Harvard University, Boston, U.S.A. October 27,1989.
My brothers and sisters, I am very happy and honored to be with you tonight at this very old, respected and famous University of America and of the world. I have long admired and heard of the name of Harvard University. So, I am feeling very honored to be here tonight. This is due to the generosity of the administration of the college and also to the help of Mr. Tavanty and many others. When I saw you, I saw your glittering faces and shining purity from your hearts, I feel happy. So, I hope that this meeting, which started very well, will end splendidly; that I may serve you something within two hours' or three hours' lecture; that I may satisfy some of your inmost longing for God or Buddha nature or the Tao, or that you may have a little memory of who you are or where you have come from.
Now, this section of this university is the law. People here study the law of the nation, or nations, mainly study the American law, no? The law of American country. Is that right? (Audience: Yes.) So every country has different laws, but mainly to protect human's rights, to protect the order of the society, and that people are living harmoniously together. That is the purpose of the law of every nation. Now, the law of every nation, of course, depends on the character, the traditions and the wishes of the majority of the people in that country. They may agree together to bring such and such laws into practice in order to protect the lives of the people at large. Now when we look at our human stand-point, the laws are made by humans. But when we look from a transcendental view which is above human capacity, then we see sometimes, even though laws are made by people, they are governed by some other kind of invisible force. This invisible force we call in Sanskrit "karma." Karma is the Sanskrit name for the law of causes and retributions. Like we say in the Bible, in Christian terminology, "As you sow, so shall you reap." So when some Christian people question me that only the Buddhists believe in karma, I smile and tell them the Christians also believe in karma.
Every good and grand religion has to teach people the law of karma. Otherwise, why do they bother to teach people to do good and be good, if we have no retribution later or any at all, or after-life at all? Why bother to be good, to do good? Because if you are bad, you are kind of naughty and sinful, you still only have this life. So the law of karma and also consequently the law of reincarnation is very, very common. And every religion openly or secretly or I mean not hintingly, teaches this kind of law. It is the same like we have the law in every nation in order to protect the order of the society. The law of the universe is also there to protect the order and the well-being of all beings in the universe.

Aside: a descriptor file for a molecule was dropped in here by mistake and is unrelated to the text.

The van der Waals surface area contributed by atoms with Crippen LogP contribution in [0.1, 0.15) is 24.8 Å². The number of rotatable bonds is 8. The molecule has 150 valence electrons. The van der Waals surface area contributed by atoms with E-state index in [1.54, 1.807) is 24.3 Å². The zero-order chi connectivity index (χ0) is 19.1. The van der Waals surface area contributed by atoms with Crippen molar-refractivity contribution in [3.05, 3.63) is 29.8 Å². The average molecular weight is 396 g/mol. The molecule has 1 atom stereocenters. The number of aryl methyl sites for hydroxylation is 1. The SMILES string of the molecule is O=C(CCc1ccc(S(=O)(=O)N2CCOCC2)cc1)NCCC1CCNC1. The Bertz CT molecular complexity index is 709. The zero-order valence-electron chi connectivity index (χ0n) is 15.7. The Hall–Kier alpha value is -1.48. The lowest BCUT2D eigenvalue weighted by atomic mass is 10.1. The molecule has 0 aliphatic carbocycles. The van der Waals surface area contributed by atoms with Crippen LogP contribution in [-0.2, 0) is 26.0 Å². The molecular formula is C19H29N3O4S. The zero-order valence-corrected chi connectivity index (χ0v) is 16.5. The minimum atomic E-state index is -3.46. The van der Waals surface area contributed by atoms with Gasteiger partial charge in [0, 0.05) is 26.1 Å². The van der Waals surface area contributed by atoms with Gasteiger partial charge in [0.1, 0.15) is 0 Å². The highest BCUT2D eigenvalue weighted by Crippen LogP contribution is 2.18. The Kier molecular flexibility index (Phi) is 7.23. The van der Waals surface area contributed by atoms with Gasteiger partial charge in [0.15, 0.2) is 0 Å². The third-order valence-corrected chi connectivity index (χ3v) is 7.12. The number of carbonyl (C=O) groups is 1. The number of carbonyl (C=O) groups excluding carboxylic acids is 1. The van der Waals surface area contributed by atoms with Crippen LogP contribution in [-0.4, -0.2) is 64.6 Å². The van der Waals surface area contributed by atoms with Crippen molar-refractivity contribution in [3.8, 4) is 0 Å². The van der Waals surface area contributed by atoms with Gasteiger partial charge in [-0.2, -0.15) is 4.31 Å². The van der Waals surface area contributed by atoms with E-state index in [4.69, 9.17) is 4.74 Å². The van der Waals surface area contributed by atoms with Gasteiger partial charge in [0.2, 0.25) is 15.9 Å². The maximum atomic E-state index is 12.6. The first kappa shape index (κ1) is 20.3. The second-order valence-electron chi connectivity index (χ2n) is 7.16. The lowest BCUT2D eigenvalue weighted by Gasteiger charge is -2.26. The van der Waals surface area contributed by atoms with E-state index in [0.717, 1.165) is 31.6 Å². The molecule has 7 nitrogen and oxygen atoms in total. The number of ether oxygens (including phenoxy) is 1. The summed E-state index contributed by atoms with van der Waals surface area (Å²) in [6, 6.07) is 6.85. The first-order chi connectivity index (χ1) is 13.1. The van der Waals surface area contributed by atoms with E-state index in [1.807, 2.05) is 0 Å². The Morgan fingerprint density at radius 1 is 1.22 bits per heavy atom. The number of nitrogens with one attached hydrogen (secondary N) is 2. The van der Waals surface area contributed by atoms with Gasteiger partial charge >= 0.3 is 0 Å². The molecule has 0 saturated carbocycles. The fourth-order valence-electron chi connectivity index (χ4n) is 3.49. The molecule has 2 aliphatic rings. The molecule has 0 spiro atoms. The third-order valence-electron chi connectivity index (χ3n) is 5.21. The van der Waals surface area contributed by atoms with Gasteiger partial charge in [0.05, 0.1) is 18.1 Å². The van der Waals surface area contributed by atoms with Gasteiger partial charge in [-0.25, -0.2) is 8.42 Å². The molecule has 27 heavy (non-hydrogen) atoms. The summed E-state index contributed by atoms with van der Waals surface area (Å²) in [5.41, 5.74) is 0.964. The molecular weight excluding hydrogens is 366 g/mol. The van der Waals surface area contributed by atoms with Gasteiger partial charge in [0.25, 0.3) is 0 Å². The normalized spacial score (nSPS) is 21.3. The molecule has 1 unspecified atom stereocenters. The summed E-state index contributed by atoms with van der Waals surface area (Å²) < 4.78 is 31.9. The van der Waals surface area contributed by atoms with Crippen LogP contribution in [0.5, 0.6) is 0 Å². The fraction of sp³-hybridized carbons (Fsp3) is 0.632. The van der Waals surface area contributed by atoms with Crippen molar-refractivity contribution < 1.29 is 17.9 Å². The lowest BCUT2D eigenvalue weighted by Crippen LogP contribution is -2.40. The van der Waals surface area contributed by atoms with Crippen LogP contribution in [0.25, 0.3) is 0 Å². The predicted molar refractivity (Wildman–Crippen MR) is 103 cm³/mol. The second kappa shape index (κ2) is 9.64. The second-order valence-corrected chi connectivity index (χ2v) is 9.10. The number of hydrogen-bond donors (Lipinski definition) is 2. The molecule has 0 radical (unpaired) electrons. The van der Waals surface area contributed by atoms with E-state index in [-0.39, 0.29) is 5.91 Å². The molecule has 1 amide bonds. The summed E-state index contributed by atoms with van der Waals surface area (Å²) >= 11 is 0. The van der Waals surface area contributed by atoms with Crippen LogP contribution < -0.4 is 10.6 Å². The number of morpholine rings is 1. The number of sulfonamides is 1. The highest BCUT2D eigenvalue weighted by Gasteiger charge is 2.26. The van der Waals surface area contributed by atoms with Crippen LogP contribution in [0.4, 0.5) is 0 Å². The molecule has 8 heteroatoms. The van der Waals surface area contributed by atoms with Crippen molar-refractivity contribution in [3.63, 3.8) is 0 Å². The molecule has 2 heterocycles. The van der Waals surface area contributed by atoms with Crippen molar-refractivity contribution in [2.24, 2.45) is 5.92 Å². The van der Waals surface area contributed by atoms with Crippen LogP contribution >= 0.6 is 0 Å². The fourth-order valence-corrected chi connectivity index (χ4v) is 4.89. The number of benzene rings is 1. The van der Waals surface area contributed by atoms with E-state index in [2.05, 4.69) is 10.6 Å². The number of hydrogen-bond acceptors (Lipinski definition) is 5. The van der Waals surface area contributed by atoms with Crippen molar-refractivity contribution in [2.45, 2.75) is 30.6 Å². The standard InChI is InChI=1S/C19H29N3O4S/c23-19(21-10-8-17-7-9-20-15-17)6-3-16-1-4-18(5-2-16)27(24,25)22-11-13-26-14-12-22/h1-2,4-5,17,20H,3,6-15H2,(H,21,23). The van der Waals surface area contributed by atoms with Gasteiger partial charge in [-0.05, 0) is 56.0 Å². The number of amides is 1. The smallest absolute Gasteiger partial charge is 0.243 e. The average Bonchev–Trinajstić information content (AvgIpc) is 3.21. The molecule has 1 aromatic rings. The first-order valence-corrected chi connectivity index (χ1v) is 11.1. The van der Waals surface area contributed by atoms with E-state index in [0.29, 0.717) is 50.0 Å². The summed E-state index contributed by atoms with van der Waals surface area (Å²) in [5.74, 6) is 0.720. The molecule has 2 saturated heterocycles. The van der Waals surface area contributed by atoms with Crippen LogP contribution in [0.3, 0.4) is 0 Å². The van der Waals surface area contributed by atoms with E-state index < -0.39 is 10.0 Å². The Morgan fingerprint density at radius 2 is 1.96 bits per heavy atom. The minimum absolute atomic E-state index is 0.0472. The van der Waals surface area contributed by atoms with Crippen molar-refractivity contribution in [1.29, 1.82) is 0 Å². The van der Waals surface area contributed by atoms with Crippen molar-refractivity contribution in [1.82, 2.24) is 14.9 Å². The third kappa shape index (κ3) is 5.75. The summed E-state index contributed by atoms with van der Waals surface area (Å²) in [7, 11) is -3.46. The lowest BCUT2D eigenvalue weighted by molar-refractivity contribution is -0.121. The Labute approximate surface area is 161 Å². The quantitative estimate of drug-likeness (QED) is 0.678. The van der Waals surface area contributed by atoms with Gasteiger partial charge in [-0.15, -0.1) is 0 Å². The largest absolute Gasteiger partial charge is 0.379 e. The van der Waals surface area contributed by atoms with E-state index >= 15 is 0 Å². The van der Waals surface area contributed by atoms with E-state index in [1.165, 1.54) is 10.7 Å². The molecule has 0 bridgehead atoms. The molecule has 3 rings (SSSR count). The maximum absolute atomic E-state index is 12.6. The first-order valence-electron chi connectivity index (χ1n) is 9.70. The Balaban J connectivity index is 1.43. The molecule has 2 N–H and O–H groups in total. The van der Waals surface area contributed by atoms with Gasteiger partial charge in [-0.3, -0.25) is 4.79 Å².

If we live in a country, we must know a little bit about the law of that country in order to live in harmony, also not to harm ourselves by committing some or transgressing the law. Now, when we think it over, we are not only living in a nation, but we are also living in the universe. And every nation is a kind of a room in a big mansion. So therefore it is an obligation to us, also to have to know a little bit about the universal law. After we study the law of different nations we might notice that sometimes one law in this nation doesn't apply to the other nation. For example, in our country like Au Lac, or maybe America, you can have only one wife and one husband. That is the law. Is it so in America also? (Audience: Yes.) Now if you have a second or a third, your wife or husband can take you to court and make trouble.
In Tibet, it is entirely different. Now a woman can have many husbands. One woman can marry the whole brothers of one family. No, I'm not joking. You may read it yourselves. You know if you read the books by Swami Vivekananda. Have you read any? Some of them, no? He told his experience about this. He said when he was shocked and asked a brother why they are doing such a thing. Why are they married to only one woman, five or six brothers. And the brother said: "In Tibet, it is considered selfish not to share any good thing with your brothers." So then he keeps pondering about the relativity of law and sometimes morality in this world.